A few years ago, the U.S. housing bubble burst and the construction industry tanked, which was challenging for every business in that sector. Valley Forge, Pennsylvania-based building-products manufacturer CertainTeed Corporation found itself at a crossroads. A subsidiary of Saint-Gobain, a global manufacturer with around 200,000 employees worldwide, the company faced a crucial decision: How could it continue selling in a distressed market while ensuring that its receivables would continue to be paid?
Treasury & Risk spoke with Susan Delloiacono, the company’s director of credit services, about how CertainTeed began using predictive analytics within its credit-and-collections automation system to identify exactly which customers pose the most credit risk. By basing decisions on more precise information, the company was able to streamline credit decisions and dramatically improve prioritization of receivables within the collections process. Now its accounts receivable (A/R) metrics are outstanding, and employees, customers, and the company are all thrilled with the change.
T&R: What do the treasury and receivables functions look like at CertainTeed?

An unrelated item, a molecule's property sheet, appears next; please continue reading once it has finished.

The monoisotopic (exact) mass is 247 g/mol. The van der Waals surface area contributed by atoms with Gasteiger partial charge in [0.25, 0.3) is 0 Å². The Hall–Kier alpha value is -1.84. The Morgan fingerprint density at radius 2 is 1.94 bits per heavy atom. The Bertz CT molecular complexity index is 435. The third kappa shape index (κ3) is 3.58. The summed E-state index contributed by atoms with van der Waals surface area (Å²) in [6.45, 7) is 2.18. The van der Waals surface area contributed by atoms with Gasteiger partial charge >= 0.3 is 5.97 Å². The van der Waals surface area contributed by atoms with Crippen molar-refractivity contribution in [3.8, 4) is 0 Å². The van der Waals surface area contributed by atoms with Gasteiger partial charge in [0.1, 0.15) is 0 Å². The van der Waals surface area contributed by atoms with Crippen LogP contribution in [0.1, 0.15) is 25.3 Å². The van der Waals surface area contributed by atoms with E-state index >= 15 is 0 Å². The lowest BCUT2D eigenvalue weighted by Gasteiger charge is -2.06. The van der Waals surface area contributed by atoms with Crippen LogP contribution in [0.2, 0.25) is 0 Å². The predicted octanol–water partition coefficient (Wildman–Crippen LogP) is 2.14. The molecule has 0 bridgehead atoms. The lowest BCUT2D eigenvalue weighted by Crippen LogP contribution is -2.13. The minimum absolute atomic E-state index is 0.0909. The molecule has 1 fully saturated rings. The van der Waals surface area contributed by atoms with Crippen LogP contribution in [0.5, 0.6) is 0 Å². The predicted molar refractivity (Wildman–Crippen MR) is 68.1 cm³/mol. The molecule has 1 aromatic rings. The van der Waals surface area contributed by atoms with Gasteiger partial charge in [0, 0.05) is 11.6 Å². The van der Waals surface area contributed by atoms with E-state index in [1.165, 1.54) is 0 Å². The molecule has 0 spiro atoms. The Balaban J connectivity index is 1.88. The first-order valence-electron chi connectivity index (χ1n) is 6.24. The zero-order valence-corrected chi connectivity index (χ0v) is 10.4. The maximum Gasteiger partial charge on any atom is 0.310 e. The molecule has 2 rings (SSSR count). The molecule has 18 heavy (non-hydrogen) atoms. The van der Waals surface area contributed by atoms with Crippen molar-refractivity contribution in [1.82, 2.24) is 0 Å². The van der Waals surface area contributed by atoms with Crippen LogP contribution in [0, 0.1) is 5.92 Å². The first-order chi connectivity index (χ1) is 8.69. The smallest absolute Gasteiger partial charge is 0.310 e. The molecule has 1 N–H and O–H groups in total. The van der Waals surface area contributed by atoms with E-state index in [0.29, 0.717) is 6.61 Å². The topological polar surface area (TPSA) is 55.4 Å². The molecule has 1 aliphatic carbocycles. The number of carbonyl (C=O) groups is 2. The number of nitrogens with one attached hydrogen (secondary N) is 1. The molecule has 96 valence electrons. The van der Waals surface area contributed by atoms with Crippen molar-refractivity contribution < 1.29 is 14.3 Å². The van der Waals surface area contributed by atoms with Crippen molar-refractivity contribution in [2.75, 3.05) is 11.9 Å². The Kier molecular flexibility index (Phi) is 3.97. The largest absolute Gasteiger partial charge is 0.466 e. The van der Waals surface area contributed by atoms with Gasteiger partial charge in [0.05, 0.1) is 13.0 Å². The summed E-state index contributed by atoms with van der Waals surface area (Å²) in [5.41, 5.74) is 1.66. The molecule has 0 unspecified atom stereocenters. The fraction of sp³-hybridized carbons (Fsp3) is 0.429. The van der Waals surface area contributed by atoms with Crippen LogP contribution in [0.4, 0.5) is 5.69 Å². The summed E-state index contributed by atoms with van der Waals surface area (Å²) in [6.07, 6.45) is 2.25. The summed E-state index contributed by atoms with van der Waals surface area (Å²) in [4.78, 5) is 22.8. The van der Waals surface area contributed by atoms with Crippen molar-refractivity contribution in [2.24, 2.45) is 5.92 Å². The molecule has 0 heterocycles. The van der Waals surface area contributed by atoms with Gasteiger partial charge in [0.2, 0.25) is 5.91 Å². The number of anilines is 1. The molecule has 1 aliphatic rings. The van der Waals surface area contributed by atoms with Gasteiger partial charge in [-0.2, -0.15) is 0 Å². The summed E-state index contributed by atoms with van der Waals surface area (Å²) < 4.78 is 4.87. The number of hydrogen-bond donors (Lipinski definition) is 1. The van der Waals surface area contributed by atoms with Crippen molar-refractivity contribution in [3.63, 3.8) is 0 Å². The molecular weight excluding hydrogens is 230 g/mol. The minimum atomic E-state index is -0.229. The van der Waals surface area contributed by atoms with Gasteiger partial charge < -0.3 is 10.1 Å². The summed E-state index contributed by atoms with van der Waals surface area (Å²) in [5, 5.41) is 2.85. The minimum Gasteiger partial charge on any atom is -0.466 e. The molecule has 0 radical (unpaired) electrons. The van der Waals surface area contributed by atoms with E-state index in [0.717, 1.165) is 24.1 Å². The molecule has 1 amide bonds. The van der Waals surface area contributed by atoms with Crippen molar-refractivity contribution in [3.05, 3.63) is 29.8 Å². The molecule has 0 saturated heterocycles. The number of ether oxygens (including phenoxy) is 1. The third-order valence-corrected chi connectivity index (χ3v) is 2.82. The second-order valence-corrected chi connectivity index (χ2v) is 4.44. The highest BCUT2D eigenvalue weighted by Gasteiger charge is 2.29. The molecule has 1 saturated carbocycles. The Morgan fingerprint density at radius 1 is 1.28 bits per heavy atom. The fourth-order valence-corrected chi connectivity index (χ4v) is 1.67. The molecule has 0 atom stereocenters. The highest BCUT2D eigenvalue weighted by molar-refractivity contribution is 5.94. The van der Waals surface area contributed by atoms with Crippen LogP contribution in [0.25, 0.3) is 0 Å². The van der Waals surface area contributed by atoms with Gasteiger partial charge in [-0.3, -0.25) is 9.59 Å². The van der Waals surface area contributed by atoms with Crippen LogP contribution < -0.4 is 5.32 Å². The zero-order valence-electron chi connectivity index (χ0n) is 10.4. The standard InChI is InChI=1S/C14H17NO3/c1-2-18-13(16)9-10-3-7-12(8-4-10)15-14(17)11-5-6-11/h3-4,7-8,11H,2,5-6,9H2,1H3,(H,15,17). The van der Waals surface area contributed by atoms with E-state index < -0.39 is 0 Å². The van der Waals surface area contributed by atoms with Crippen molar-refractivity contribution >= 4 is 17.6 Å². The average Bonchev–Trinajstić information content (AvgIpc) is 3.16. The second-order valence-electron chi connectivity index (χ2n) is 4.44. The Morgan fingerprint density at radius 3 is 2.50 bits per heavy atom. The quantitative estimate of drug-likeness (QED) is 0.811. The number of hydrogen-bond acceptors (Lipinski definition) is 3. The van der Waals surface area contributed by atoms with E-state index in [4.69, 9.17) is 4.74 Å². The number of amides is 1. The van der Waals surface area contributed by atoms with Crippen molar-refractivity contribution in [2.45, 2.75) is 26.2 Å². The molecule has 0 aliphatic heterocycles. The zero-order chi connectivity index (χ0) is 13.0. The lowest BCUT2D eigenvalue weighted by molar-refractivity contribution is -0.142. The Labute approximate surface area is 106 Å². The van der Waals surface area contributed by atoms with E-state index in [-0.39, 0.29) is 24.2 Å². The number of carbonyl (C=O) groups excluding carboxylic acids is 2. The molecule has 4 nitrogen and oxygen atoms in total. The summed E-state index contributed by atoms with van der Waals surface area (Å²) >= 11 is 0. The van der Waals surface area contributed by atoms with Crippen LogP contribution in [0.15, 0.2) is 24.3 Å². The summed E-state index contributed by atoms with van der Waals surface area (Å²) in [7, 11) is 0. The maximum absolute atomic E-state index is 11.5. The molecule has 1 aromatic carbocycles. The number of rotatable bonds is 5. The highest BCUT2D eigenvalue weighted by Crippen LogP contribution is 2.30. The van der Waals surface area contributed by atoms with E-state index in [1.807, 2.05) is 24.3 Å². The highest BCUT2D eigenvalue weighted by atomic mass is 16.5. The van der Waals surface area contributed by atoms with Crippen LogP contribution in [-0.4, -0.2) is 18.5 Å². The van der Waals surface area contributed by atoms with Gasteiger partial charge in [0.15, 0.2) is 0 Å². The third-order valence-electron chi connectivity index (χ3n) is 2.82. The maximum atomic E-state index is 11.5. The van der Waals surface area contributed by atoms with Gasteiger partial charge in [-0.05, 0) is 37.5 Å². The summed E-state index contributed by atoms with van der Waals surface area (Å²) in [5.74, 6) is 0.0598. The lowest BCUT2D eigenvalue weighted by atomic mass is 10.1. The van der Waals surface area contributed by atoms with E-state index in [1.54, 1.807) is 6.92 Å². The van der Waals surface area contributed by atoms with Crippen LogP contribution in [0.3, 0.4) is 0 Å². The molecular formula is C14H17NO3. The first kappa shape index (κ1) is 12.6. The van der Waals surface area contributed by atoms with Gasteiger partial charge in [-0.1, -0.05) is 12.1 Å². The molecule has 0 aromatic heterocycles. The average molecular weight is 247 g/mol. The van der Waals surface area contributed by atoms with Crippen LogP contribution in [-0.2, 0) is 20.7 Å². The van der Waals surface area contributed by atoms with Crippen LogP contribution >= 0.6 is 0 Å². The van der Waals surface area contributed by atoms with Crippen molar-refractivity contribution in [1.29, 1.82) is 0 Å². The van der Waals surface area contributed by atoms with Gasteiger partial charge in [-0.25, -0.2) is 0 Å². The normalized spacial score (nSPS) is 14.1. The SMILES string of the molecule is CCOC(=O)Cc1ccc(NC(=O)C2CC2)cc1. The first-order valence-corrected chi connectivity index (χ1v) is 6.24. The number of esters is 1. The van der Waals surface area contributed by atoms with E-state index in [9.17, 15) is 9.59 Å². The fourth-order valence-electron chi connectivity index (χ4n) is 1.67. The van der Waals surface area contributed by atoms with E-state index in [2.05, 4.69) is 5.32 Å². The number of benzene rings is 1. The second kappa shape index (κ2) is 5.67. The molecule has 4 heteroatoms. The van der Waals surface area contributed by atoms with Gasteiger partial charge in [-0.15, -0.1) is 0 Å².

Susan Delloiacono: Well, the treasury function is managed by Saint-Gobain, but we handle our own credit and collections in the business. In fact, when I was hired in 2010, our five major product lines—roofing, insulation, vinyl siding, gypsum, and ceiling products—each had its own ERP [enterprise resource planning] system and its own credit-and-collections manager.
T&R: That seems inefficient.
SD: It was. We might have a customer that purchased products from each business unit, and they would have five credit managers talking to them about their credit, asking for their financial statements and banking references. Each group was doing the credit-line reviews and collecting for their own invoices. And the credit managers had different criteria for making credit decisions.